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6-Thought Box: A Crew letdown at RFK

Some thoughts after a disappointing 2-0 loss on the road at D.C. United

Crew SC keeper Steve Clark can't get to a ball against D.C. United on Saturday.
Crew SC keeper Steve Clark can't get to a ball against D.C. United on Saturday.
Geoff Burke-USA TODAY Sports

Everything was coming up smelling like roses. Columbus was unbeaten in four matches, had two straight wins, was scoring goals in bunches and generally building positive momentum. Then came Saturday night. There was no question a trip to take on east-leading D.C. United was going to be a challenge, but a 2-0 loss undoubtedly harshed everyone's buzz. Here are six things the match had me thinking about.

D.C. United is pretty good

They looked like the real deal on Saturday. They're not flashy, but they are very organized defensively and played their game perfectly — frustrate and then stick the dagger in on the counter and set pieces. They'll need to get some more consistent offense to be a Cup contender, but they will be right there in the race for the East playing Ben Olsen's pragmatic brand of soccer. United is starting to get healthy too, so the fact the team survived the first two months shorthanded means they're going to be tough to unseat.

Steve Clark will want to forget about that one

Let's suffice it to say that it was not Clark's best night in Black and Gold. On D.C.'s second goal he charged and challenged on a ball in an area that was too congested. Would he have been able to stop Sean Franklin's header had he stayed on the line? It's hard to say, but that doesn't change the fact he was at least partially to blame on that goal. There were at least two other occasions on a cross into the box where he came out but didn't handle the ball well.

Justin Meram must have had the same pregame meal as Clark

Much like his goalkeeper, Meram never seemed quite settled. I thought it was astute coaching from Gregg Berhalter to change the left wing off at the half, because he seemed a step off in the first 45 minutes. The D.C. television commentators said they were surprised by the move because they thought Meram played well, but they must have been watching a different game than me. He didn't seem engaged with his runs and missed an early chance at the top of the box when he could have slipped the ball to the middle for Federico Higuain to have a golden opportunity.

Then there was the first goal, for which I place a good portion of the blame on Meram. It was a tough counter off a Columbus corner kick, but it was Meram's ill-advised attempt at a header just outside the box that saw United off to the races. Despite the fact there was little behind him to defend he made a half-attempt at a 50-50 ball, was squarely beaten, and all the Black and Gold could do was chase after that.

Buildup was good, the end product was not

A 2-0 loss is disappointing. The way the goals were scored was frustrating. But there were still good things that happened, mainly in the Columbus buildup. Although they weren't finishing them, there were plenty of chances for the Black and Gold and some quality buildup. Everything that defines the Crew SC attack was there — possession, efficient passing, shots — it's just that the end product wasn't there. Only three of 14 shots were on goal, and 64% of the shots came from outside the box. Part of that has to do with the D.C. defense, but that's not going to cut it.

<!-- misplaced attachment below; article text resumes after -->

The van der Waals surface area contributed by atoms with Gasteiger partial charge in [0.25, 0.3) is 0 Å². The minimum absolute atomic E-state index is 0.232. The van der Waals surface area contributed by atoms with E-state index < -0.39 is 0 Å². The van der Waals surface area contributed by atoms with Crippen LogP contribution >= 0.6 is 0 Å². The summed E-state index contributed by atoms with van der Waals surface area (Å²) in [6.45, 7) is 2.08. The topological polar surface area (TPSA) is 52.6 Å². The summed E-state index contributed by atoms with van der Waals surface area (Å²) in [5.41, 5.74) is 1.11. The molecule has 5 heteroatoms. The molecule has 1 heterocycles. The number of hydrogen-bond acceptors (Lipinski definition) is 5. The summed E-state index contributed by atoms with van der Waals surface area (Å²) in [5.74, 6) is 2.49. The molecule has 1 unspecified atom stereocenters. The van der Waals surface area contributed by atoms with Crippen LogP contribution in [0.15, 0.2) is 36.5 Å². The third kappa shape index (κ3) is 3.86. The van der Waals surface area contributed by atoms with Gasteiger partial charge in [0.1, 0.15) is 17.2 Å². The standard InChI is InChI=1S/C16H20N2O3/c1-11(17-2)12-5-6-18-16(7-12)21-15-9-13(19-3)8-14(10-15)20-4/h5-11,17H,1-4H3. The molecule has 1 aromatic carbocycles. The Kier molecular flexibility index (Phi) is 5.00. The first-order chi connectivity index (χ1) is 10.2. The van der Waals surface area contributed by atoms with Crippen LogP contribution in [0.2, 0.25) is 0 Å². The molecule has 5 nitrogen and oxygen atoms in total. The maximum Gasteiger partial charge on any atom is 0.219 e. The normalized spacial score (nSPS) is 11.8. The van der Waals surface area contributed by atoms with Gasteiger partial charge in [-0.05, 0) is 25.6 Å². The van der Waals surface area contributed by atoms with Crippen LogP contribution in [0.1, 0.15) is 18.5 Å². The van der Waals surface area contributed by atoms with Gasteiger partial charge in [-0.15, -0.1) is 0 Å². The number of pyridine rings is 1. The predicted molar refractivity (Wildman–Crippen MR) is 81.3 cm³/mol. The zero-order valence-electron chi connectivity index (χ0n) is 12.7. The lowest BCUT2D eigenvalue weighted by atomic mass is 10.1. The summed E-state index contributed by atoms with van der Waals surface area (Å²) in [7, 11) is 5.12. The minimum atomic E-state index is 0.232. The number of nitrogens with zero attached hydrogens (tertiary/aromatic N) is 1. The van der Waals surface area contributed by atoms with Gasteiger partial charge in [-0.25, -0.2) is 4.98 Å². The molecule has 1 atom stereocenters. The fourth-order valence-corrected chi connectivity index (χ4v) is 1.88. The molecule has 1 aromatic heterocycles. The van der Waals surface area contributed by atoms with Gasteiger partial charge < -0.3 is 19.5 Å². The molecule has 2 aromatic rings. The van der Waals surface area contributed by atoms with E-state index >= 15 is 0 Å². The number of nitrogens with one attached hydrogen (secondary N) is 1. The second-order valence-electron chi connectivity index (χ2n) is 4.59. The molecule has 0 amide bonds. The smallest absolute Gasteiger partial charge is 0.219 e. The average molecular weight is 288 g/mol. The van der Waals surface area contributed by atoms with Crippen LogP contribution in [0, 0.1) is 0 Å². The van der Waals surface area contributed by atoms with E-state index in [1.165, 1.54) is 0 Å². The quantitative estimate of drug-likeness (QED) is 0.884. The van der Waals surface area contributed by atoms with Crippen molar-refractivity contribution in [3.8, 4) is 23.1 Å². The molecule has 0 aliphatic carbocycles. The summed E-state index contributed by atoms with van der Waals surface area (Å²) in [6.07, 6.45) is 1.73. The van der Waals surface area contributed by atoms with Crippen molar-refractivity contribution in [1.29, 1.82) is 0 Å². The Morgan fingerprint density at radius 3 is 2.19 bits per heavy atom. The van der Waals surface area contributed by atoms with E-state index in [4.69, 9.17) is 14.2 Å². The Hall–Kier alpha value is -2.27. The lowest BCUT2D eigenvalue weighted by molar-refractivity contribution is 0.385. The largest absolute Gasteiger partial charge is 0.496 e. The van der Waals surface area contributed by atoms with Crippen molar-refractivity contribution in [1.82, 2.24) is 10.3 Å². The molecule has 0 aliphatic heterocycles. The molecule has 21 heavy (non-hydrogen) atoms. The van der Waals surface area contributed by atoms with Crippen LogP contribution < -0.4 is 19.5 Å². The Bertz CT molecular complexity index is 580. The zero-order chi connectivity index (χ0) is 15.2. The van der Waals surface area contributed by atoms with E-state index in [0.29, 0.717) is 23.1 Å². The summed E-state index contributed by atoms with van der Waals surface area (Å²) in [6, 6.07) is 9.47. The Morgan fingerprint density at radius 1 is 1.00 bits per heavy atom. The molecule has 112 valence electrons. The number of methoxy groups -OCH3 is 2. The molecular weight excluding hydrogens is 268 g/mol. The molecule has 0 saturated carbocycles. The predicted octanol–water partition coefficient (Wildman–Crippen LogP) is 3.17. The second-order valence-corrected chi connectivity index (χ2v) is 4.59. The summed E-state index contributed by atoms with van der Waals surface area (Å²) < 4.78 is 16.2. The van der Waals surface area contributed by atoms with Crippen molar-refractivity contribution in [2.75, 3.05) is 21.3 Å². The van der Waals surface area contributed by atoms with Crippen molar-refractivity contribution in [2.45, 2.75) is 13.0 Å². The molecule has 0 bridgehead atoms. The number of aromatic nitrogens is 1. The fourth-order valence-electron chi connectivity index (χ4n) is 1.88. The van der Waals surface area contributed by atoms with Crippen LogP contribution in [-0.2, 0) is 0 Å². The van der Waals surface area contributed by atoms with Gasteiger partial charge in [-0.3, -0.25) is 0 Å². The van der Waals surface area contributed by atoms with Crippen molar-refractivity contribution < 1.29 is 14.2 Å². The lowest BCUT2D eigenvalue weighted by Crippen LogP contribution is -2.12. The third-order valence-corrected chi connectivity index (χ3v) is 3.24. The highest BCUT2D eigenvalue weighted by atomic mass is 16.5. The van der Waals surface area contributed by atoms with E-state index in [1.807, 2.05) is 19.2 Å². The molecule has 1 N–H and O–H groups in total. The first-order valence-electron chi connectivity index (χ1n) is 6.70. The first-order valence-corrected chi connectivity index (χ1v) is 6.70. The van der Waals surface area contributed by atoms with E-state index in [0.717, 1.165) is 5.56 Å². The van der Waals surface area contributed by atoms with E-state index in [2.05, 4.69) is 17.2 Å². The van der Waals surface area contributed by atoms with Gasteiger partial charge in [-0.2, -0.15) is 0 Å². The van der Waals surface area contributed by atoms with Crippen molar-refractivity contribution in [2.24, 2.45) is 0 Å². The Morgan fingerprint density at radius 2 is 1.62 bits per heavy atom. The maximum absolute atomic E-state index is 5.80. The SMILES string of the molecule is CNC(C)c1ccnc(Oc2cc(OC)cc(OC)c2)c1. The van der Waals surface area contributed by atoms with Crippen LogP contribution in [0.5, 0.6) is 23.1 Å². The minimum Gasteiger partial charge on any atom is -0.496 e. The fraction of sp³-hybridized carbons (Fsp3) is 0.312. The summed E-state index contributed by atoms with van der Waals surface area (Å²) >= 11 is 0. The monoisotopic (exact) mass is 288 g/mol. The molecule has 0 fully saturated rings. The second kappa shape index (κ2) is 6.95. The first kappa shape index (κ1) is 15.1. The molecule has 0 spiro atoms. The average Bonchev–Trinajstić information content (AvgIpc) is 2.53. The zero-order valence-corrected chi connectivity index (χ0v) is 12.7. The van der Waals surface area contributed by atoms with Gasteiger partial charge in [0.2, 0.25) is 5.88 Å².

Bad set-piece defense reared its ugly head

The Black and Gold are going to have to defend much better than that on set pieces. I've watched the replay of United's second goal — a Franklin header off a Fabian Espindola corner — and I still don't know where to point the finger (other than multiple places). Obviously Clark's challenge that was not much of a challenge stands out, but the defenders do not seem to be on the same page.

For the most part, Columbus seems to be defending zonally. Except that from the second the corner kick begins, Waylon Francis marks Chris Pontius as he dives down toward the six-yard box. Hernan Grana, Emanuel Pogatetz, Tony Tchani and Kei Kamara all seem to hold their ground and body up against the attacker in their area. Michael Parkhurst is by himself in front of goal and is basically a statue.

So was this zonal marking with a man assigned to mark Pontius, who is an aerial threat? Was this Francis making a mistake and possibly leaving a dead zone for Franklin to take advantage of? Was it Parkhurst positioned poorly and/or ball-watching so he doesn't see Franklin charging in? Whatever it was, there was no one on the back post and no one who was the slightest bit concerned with Franklin or the wide-open zone on the back post.

Two weeks does not a season make

After some draws on the road and some romps at MAPFRE Stadium, Columbus seemed to be gaining steam. Optimism was through the roof. It turns out that smoking some poor (especially defensively) teams isn't a real great indicator of where a team stands. The trip to D.C. was a wake-up call, or at least a little pinch on the wrist to keep Crew fans grounded. Against a much better team the Black and Gold attack struggled with the same issue it faced early in the season — failing to capitalize on its offensive opportunities. There were also a few gaffes that you just don't see elite teams making. Then again, one week does not define a season either and there is still plenty of reason to believe that Columbus is one of the better teams in the east. It's just that there's some work to do.

So what do we take away from the performance?  You're encouraged to share your own thoughts and continue the discussion in the comments section below.